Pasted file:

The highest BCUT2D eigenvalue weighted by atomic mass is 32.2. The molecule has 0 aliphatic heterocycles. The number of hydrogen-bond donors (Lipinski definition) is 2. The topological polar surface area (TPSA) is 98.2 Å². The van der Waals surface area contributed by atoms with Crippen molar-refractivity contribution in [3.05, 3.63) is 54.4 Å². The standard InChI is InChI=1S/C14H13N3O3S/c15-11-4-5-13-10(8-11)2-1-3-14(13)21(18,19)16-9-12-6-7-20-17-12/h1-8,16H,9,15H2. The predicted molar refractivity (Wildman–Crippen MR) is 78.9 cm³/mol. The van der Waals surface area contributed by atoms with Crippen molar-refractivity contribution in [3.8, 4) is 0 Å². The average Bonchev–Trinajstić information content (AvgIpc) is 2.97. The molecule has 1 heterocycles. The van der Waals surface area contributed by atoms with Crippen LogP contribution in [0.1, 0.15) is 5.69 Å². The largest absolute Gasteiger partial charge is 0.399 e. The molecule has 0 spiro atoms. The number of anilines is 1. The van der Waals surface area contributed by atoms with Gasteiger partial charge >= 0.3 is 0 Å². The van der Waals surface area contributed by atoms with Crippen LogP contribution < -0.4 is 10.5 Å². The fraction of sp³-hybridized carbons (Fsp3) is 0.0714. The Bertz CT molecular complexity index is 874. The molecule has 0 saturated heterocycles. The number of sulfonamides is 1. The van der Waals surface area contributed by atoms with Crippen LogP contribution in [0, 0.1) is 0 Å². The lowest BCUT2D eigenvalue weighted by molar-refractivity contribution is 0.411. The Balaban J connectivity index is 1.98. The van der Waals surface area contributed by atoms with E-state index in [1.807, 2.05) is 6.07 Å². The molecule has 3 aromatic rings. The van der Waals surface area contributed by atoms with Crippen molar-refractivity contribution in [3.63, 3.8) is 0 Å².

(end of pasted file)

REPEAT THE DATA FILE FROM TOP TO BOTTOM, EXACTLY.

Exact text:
The highest BCUT2D eigenvalue weighted by atomic mass is 32.2. The molecule has 0 aliphatic heterocycles. The number of hydrogen-bond donors (Lipinski definition) is 2. The topological polar surface area (TPSA) is 98.2 Å². The van der Waals surface area contributed by atoms with Crippen molar-refractivity contribution in [3.05, 3.63) is 54.4 Å². The standard InChI is InChI=1S/C14H13N3O3S/c15-11-4-5-13-10(8-11)2-1-3-14(13)21(18,19)16-9-12-6-7-20-17-12/h1-8,16H,9,15H2. The predicted molar refractivity (Wildman–Crippen MR) is 78.9 cm³/mol. The van der Waals surface area contributed by atoms with Crippen molar-refractivity contribution in [3.8, 4) is 0 Å². The average Bonchev–Trinajstić information content (AvgIpc) is 2.97. The molecule has 1 heterocycles. The van der Waals surface area contributed by atoms with Crippen LogP contribution in [0.1, 0.15) is 5.69 Å². The largest absolute Gasteiger partial charge is 0.399 e. The molecule has 0 spiro atoms. The number of anilines is 1. The van der Waals surface area contributed by atoms with Gasteiger partial charge >= 0.3 is 0 Å². The van der Waals surface area contributed by atoms with Crippen LogP contribution < -0.4 is 10.5 Å². The fraction of sp³-hybridized carbons (Fsp3) is 0.0714. The Bertz CT molecular complexity index is 874. The molecule has 0 saturated heterocycles. The number of sulfonamides is 1. The van der Waals surface area contributed by atoms with Crippen LogP contribution in [0, 0.1) is 0 Å². The lowest BCUT2D eigenvalue weighted by molar-refractivity contribution is 0.411. The Balaban J connectivity index is 1.98. The van der Waals surface area contributed by atoms with E-state index in [1.807, 2.05) is 6.07 Å². The molecule has 3 aromatic rings. The van der Waals surface area contributed by atoms with Crippen molar-refractivity contribution in [3.63, 3.8) is 0 Å².